One stack contains boxes with values in kWh/d (kilowatt hours/day–a term he clearly explains in an early chapter) for the ways the British consume energy (transport, heating, etc.). The other stack contains boxes with values in kWh/d for the potential sources of renewable energy in the UK (wind, solar, wave, etc.) As he stacks the boxes one gets a visual impression of whether it will be possible to meet UK energy needs solely with renewables.
In Section II, he considers factors other than renewable energy sources that need to be considered as we decide how we can end our use of fossil fuels. These include, but are not limited to, energy efficiency, electrification of transport, nuclear power and the importation of renewable energy (principally solar) from other countries.
Section III is composed of technical chapters where MacKay explains in greater detail the various physics formulas and calculations that he has used to draw his conclusions. Although this is the section with the most math, MacKay claims that it should be intelligible to anyone with a solid high school background in science and math. I should add that it is not necessary to read Section III in order to understand MacKay’s arguments in the rest of the book.
Finally, Section IV contains useful quick reference tools, such as explanation of units, conversion charts, GHG emissions by country, etc.
MacKay is not preachy. He does not presume to tell us which plan to adopt in order to get off fossil fuels. In the book he presents a number of plans, which the reader is free to adopt, reject or modify as he chooses. What he does insist on though is that any plan be realistic, that the numbers add up. This insistence on constant reality checks may dampen the spirits of some, but I found it invigorating. I have known and written for quite a while now that the solutions to our Climaticide problem were going to have to be big. After reading MacKay’s book I now have a much clearer idea of just how big and why.
Near the end of Section I MacKay draws an important conclusion from the calculations he has made in the previous chapters.
For any renewable facility to make a contribution comparable to our current consumption, it has to be country-sized. To get a big contribution from wind, we used wind farms with the area of Wales. To get a big contribution from solar photovoltaics, we required half the area of Wales. To get a big contribution from waves, we imagined wave farms covering 500 km of coastline. To make energy crops with a big contribution, we took 75% of the whole country. p. 112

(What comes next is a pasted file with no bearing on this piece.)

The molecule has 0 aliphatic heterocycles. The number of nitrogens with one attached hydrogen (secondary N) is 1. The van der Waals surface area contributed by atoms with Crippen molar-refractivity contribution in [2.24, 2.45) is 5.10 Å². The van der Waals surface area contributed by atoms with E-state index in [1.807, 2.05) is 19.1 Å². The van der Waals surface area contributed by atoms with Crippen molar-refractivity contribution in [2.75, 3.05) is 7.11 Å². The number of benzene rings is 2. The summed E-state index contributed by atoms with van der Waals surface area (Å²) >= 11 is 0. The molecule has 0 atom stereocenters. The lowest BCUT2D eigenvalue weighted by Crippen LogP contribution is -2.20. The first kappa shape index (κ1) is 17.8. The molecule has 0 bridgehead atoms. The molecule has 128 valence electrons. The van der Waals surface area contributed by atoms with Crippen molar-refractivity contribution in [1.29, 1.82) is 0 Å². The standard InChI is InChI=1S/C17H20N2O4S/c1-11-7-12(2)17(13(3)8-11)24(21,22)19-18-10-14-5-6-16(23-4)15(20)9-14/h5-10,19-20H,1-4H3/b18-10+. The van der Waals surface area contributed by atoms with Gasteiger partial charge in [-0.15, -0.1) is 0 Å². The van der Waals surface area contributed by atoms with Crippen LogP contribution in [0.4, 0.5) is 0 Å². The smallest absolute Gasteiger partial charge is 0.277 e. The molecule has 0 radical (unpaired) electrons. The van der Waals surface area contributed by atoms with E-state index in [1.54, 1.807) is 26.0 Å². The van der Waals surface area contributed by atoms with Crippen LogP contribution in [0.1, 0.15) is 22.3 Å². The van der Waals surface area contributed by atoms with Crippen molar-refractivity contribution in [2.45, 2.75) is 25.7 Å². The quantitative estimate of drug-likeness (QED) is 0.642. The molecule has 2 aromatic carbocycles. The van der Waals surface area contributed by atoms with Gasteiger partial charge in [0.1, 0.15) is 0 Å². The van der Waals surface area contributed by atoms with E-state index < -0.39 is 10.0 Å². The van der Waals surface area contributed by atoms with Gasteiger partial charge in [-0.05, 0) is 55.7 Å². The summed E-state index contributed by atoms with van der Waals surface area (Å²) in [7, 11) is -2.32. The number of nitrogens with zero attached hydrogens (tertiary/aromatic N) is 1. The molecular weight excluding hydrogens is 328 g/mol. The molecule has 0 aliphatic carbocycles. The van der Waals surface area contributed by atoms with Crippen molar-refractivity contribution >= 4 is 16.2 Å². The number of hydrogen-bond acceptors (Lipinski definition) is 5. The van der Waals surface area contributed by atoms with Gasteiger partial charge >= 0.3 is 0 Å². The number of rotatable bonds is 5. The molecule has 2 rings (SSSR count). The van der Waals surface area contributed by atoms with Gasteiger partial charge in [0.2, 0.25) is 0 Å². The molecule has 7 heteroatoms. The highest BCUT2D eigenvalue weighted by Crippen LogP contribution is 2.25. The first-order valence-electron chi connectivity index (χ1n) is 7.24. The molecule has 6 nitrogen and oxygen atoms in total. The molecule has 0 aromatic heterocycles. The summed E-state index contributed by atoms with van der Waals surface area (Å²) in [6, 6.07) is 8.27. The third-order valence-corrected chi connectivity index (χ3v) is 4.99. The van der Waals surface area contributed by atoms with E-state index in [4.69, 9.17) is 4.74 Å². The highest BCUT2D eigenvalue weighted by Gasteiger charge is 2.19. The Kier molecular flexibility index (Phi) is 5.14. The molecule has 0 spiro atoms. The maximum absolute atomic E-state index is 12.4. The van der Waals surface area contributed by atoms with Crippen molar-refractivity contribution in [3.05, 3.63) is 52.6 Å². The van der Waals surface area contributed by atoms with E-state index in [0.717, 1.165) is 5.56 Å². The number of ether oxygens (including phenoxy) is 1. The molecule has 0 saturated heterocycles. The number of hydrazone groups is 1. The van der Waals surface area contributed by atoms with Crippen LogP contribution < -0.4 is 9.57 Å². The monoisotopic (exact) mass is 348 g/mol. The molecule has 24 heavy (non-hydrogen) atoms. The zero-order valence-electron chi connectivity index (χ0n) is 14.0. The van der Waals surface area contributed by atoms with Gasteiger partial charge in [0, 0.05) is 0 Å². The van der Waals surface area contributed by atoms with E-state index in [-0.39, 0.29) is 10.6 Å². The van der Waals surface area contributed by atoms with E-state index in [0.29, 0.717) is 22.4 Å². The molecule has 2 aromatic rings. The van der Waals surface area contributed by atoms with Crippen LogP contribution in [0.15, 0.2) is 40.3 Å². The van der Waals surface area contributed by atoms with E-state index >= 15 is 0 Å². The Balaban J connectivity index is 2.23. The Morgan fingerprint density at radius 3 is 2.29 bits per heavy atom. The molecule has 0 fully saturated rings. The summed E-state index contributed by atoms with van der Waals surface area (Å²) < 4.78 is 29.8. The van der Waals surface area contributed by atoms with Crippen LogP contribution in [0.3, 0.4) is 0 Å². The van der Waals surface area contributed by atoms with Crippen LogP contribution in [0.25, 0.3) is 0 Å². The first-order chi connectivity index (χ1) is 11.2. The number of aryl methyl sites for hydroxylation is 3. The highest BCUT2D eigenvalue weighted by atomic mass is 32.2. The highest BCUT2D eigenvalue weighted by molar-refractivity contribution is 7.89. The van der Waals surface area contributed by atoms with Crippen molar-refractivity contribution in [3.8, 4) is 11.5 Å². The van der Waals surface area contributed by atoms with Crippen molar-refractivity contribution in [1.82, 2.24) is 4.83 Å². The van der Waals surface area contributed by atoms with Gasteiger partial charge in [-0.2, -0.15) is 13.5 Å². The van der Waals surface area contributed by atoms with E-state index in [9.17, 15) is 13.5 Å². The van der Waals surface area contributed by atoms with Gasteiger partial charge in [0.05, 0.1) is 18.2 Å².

Sustainable Energy–Without All the Hot Air is a great book precisely because it is so sobering. If you read it, you may be forced to revise some of your opinions about renewable energy. But that is good. It will mean that you have a better grasp of the facts and of how truly monumental are the changes that we need to bring about.
Sustainable Energy–Without All the Hot Air is a great book precisely because it is so sobering. At first, you may feel disheartened because MacKay does not minimize the magnitude nor the difficulty of achieving the solutions necessary to stop Climaticide. Later, however, after you have got over the initial shock, I think you’ll find yourself encouraged, because MacKay’s hard-headed approach and his insistence on looking at the numbers show that, despite the difficulties, it is possible to create a world in which there is a sufficient supply of energy for everyone without the use of fossil fuels.
This book is full of useful facts and insightful analysis. It is written with panache and illustrates its many points with copious helpful images, graphs and charts. Download a copy and read it. You’ll be glad you did.